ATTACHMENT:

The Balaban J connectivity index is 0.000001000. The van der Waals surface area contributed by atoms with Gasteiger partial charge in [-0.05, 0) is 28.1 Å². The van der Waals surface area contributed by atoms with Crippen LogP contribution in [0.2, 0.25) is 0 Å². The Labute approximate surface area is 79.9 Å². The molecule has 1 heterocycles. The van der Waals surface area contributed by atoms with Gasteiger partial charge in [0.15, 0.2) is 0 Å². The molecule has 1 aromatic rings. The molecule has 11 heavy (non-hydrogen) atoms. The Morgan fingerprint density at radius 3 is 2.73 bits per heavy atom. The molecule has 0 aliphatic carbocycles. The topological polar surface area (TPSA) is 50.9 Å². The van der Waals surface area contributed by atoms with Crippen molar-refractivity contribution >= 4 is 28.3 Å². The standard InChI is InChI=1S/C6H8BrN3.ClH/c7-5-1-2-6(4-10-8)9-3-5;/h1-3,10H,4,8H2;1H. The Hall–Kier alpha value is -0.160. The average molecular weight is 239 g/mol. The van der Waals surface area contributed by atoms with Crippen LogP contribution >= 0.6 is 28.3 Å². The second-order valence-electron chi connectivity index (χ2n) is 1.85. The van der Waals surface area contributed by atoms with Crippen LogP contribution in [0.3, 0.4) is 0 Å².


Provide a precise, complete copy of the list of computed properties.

The Balaban J connectivity index is 0.000001000. The van der Waals surface area contributed by atoms with Gasteiger partial charge in [-0.05, 0) is 28.1 Å². The van der Waals surface area contributed by atoms with Crippen LogP contribution in [0.2, 0.25) is 0 Å². The Labute approximate surface area is 79.9 Å². The molecule has 1 heterocycles. The van der Waals surface area contributed by atoms with Gasteiger partial charge in [0.15, 0.2) is 0 Å². The molecule has 1 aromatic rings. The molecule has 11 heavy (non-hydrogen) atoms. The Morgan fingerprint density at radius 3 is 2.73 bits per heavy atom. The molecule has 0 aliphatic carbocycles. The topological polar surface area (TPSA) is 50.9 Å². The van der Waals surface area contributed by atoms with Crippen molar-refractivity contribution >= 4 is 28.3 Å². The standard InChI is InChI=1S/C6H8BrN3.ClH/c7-5-1-2-6(4-10-8)9-3-5;/h1-3,10H,4,8H2;1H. The Hall–Kier alpha value is -0.160. The average molecular weight is 239 g/mol. The van der Waals surface area contributed by atoms with Crippen LogP contribution >= 0.6 is 28.3 Å². The second-order valence-electron chi connectivity index (χ2n) is 1.85. The van der Waals surface area contributed by atoms with Crippen LogP contribution in [0.3, 0.4) is 0 Å².